River delta to be blasted
The project , spearheaded by The Nature Conservancy in conjunction with federal and state agencies, will occur sometime after Oct. 15 when the A Canal is closed and the irrigation season is over.
The primary reason for taking out the dikes is to provide better conditions for larval suckers, said Matt Barry, director of the Williamson River Delta Preserve for the Conservancy.
It’s also hoped that less phosphorous will reach Upper Klamath Lake from the Williamson because of the cleansing action wetlands will provide.
“This is the most important rehabilitation project in the Upper Basin right now,” Barry said. “If fish recover, it takes the pressure off all of us.”
The U.S. Fish and Wildlife Service lists the shortnosed and Lost River suckers as endangered. Both are present in the Williamson and Sprague rivers, with spawning occurring primarily in the latter water body.
Two dike-removal test projects in 1999 and another in 2003 have shown positive results. In those areas, lots of willows and tules have grown up in what used to be alfalfa fields.
Barry said studies show fish get healthier and grow faster in the created wetlands than they did before in the Williamson River and Upper Klamath Lake.
The one-centimeter larval suckers have high mortality if they’re pushed out into the lake. That’s due to predation and strong winds buffeting the water. In a wetlands setting, they’re able to find calmer, more sheltered water. The Nature Conservancy also believes wetlands might provide better nutrition than in the lake.
“We’re basically providing them with a nursery environment,” Barry said.
LTM Inc. workers removed about 700,000 cubic yards of dirt from dikes last year. The Klamath Falls firm has continued to remove dirt this year from the delta’s interior where the soil is stable enough to allow heavy equipment to work.
The explosives are needed along four exterior dikes, each about a halfmile in length, because the soil there is too soft to support heavy equipment. LTM construction foreman Warren Olson said Wallace Technical Blasting of Woodland, Wash., has been hired to do the job.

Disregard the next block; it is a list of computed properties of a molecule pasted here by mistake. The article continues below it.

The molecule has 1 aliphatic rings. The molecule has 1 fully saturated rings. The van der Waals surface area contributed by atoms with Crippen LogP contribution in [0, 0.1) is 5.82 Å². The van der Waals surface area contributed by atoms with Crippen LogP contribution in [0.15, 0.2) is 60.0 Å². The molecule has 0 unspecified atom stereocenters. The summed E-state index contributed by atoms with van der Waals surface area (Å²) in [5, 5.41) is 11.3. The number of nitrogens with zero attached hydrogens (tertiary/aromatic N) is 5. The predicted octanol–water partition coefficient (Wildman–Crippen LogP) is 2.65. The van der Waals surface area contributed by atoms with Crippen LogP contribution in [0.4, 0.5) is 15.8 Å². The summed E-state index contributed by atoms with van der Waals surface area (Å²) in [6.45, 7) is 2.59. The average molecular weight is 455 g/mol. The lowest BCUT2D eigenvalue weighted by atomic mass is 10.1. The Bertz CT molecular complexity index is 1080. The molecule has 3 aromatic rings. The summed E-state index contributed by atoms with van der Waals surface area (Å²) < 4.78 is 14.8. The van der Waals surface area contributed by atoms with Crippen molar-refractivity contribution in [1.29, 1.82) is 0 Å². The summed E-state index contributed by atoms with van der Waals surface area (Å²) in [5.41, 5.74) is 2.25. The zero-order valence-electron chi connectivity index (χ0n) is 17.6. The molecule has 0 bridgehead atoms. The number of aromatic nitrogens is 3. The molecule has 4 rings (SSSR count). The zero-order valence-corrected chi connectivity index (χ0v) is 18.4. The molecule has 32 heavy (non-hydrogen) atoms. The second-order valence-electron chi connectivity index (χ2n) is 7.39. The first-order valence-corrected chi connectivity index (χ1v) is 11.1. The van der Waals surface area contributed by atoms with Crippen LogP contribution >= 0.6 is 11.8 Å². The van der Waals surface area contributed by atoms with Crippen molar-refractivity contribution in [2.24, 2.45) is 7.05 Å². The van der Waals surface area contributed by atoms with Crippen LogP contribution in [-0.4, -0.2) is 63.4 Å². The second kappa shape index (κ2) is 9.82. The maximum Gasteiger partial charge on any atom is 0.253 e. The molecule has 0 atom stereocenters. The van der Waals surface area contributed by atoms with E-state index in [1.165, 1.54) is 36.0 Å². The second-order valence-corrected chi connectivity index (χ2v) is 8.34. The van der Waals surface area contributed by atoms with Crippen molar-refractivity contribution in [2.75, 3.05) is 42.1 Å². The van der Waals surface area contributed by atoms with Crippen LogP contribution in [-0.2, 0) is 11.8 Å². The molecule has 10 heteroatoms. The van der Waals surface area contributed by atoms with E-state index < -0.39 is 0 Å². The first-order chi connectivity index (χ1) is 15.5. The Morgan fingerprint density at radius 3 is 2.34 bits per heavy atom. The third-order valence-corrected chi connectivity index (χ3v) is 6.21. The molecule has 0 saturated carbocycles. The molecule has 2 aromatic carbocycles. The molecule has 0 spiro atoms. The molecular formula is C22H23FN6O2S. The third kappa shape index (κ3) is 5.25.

“I’ve known Jerry Wallace for 25 years,” Olson said. “He’s got extensive experience in the blasting field, in the hands-on part. They’ll do the loading and coordination of the blasting.”
Olson said he and Wallace have worked together on what Olson calls “several very technical and successful projects.” They did a test blast last March on an interior dike and things went as planned. Olson said that will be the basis for the bigger explosions this fall.
Explosives will be imbedded in plastic tubes in the four dikes. They will be set off at the same time, although an exact date will be kept secret to avoid drawing curiosity-seekers who might endanger themselves, Barry said.
A guard station will be set up on the sole road into the delta, with access allowed only to authorized personnel.
Although there have been rumors the explosions will lower the lake by 2 feet, computer models by the Bureau of Reclamation indicate the drop will be slightly less than 2 inches.
Barry emphasized there will be no ill effects to adjacent property or to fish in the lake.
“We will do seismological monitoring during the blasts to know how far the shock waves travel,” he said.
The lake will have added storage capacity afterward. Barry said the Bureau of Reclamation indicates the lake will be able to hold an additional 18,000-acre-feet of water when the work is done.
Barry acknowledges some people may feel nostalgic about farming in the delta area, and hate to see it come to an end. He said the tradeoff will be positive.
“There will be enormous benefits,” he said. “If you want sustainable farming, you have to couple it with some conservation actions.”